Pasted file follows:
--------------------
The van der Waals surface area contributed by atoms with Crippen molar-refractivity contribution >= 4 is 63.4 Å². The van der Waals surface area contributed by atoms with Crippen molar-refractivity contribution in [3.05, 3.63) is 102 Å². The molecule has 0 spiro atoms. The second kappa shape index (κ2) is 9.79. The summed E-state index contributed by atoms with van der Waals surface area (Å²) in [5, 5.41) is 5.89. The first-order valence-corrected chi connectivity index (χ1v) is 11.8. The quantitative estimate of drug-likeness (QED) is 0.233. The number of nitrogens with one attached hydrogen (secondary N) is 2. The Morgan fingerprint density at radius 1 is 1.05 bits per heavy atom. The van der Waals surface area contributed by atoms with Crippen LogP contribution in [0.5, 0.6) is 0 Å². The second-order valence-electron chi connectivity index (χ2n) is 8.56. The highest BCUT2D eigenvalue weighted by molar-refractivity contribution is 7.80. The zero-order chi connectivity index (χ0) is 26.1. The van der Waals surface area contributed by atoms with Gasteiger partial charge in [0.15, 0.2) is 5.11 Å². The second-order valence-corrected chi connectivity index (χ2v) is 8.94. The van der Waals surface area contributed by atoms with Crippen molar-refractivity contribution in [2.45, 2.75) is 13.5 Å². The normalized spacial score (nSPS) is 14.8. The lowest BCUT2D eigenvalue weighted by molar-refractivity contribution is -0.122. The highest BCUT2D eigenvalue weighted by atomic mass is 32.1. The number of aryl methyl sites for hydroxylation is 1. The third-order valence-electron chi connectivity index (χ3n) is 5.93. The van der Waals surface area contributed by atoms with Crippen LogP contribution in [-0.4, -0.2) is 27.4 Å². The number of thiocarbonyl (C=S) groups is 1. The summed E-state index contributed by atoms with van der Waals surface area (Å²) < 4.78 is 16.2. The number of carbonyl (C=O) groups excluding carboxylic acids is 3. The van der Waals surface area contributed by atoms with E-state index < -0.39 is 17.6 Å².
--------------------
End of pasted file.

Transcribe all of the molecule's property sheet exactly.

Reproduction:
The van der Waals surface area contributed by atoms with Crippen molar-refractivity contribution >= 4 is 63.4 Å². The van der Waals surface area contributed by atoms with Crippen molar-refractivity contribution in [3.05, 3.63) is 102 Å². The molecule has 0 spiro atoms. The second kappa shape index (κ2) is 9.79. The summed E-state index contributed by atoms with van der Waals surface area (Å²) in [5, 5.41) is 5.89. The first-order valence-corrected chi connectivity index (χ1v) is 11.8. The quantitative estimate of drug-likeness (QED) is 0.233. The number of nitrogens with one attached hydrogen (secondary N) is 2. The Morgan fingerprint density at radius 1 is 1.05 bits per heavy atom. The van der Waals surface area contributed by atoms with Crippen LogP contribution in [0.5, 0.6) is 0 Å². The second-order valence-electron chi connectivity index (χ2n) is 8.56. The highest BCUT2D eigenvalue weighted by molar-refractivity contribution is 7.80. The zero-order chi connectivity index (χ0) is 26.1. The van der Waals surface area contributed by atoms with Gasteiger partial charge in [0.15, 0.2) is 5.11 Å². The second-order valence-corrected chi connectivity index (χ2v) is 8.94. The van der Waals surface area contributed by atoms with Crippen molar-refractivity contribution in [2.45, 2.75) is 13.5 Å². The normalized spacial score (nSPS) is 14.8. The lowest BCUT2D eigenvalue weighted by molar-refractivity contribution is -0.122. The highest BCUT2D eigenvalue weighted by atomic mass is 32.1. The number of aryl methyl sites for hydroxylation is 1. The third-order valence-electron chi connectivity index (χ3n) is 5.93. The van der Waals surface area contributed by atoms with Crippen LogP contribution in [-0.4, -0.2) is 27.4 Å². The number of thiocarbonyl (C=S) groups is 1. The summed E-state index contributed by atoms with van der Waals surface area (Å²) < 4.78 is 16.2. The number of carbonyl (C=O) groups excluding carboxylic acids is 3. The van der Waals surface area contributed by atoms with E-state index < -0.39 is 17.6 Å².